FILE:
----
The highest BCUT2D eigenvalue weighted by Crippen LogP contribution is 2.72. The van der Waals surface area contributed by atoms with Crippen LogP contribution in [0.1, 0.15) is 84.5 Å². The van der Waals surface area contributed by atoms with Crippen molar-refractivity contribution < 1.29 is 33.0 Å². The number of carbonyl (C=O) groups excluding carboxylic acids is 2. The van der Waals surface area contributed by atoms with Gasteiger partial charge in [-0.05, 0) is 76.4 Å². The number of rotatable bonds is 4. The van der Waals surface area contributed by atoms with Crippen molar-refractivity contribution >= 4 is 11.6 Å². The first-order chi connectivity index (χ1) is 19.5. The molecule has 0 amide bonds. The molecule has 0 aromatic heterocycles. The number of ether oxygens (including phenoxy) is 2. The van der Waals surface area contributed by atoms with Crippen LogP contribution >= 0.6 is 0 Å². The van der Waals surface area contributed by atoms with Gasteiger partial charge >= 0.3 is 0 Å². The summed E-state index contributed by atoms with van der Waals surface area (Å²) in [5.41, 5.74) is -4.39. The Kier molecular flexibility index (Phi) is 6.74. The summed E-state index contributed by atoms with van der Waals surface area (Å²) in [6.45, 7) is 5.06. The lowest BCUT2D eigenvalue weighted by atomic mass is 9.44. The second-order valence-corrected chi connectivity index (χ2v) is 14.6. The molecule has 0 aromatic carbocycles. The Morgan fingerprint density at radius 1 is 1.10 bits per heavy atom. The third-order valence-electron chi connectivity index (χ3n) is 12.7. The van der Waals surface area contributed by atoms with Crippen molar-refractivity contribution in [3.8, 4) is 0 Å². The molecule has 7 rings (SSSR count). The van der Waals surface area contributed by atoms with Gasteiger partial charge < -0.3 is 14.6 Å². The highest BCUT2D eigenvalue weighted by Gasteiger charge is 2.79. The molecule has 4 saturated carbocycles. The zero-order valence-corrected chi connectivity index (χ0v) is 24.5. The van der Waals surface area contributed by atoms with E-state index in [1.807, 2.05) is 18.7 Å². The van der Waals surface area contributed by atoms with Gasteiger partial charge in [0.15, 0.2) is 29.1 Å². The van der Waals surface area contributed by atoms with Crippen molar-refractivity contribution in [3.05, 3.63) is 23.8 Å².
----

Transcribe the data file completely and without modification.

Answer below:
The highest BCUT2D eigenvalue weighted by Crippen LogP contribution is 2.72. The van der Waals surface area contributed by atoms with Crippen LogP contribution in [0.1, 0.15) is 84.5 Å². The van der Waals surface area contributed by atoms with Crippen molar-refractivity contribution < 1.29 is 33.0 Å². The number of carbonyl (C=O) groups excluding carboxylic acids is 2. The van der Waals surface area contributed by atoms with Gasteiger partial charge in [-0.05, 0) is 76.4 Å². The number of rotatable bonds is 4. The van der Waals surface area contributed by atoms with Crippen molar-refractivity contribution >= 4 is 11.6 Å². The first-order chi connectivity index (χ1) is 19.5. The molecule has 0 amide bonds. The molecule has 0 aromatic heterocycles. The number of ether oxygens (including phenoxy) is 2. The van der Waals surface area contributed by atoms with Crippen LogP contribution >= 0.6 is 0 Å². The van der Waals surface area contributed by atoms with Gasteiger partial charge >= 0.3 is 0 Å². The summed E-state index contributed by atoms with van der Waals surface area (Å²) in [5.41, 5.74) is -4.39. The Kier molecular flexibility index (Phi) is 6.74. The summed E-state index contributed by atoms with van der Waals surface area (Å²) in [6.45, 7) is 5.06. The lowest BCUT2D eigenvalue weighted by atomic mass is 9.44. The second-order valence-corrected chi connectivity index (χ2v) is 14.6. The molecule has 0 aromatic carbocycles. The Morgan fingerprint density at radius 1 is 1.10 bits per heavy atom. The third-order valence-electron chi connectivity index (χ3n) is 12.7. The van der Waals surface area contributed by atoms with Crippen molar-refractivity contribution in [3.8, 4) is 0 Å². The molecule has 7 rings (SSSR count). The van der Waals surface area contributed by atoms with Gasteiger partial charge < -0.3 is 14.6 Å². The highest BCUT2D eigenvalue weighted by Gasteiger charge is 2.79. The molecule has 4 saturated carbocycles. The zero-order valence-corrected chi connectivity index (χ0v) is 24.5. The van der Waals surface area contributed by atoms with E-state index in [1.807, 2.05) is 18.7 Å². The van der Waals surface area contributed by atoms with Gasteiger partial charge in [0.15, 0.2) is 29.1 Å². The van der Waals surface area contributed by atoms with Crippen molar-refractivity contribution in [3.05, 3.63) is 23.8 Å².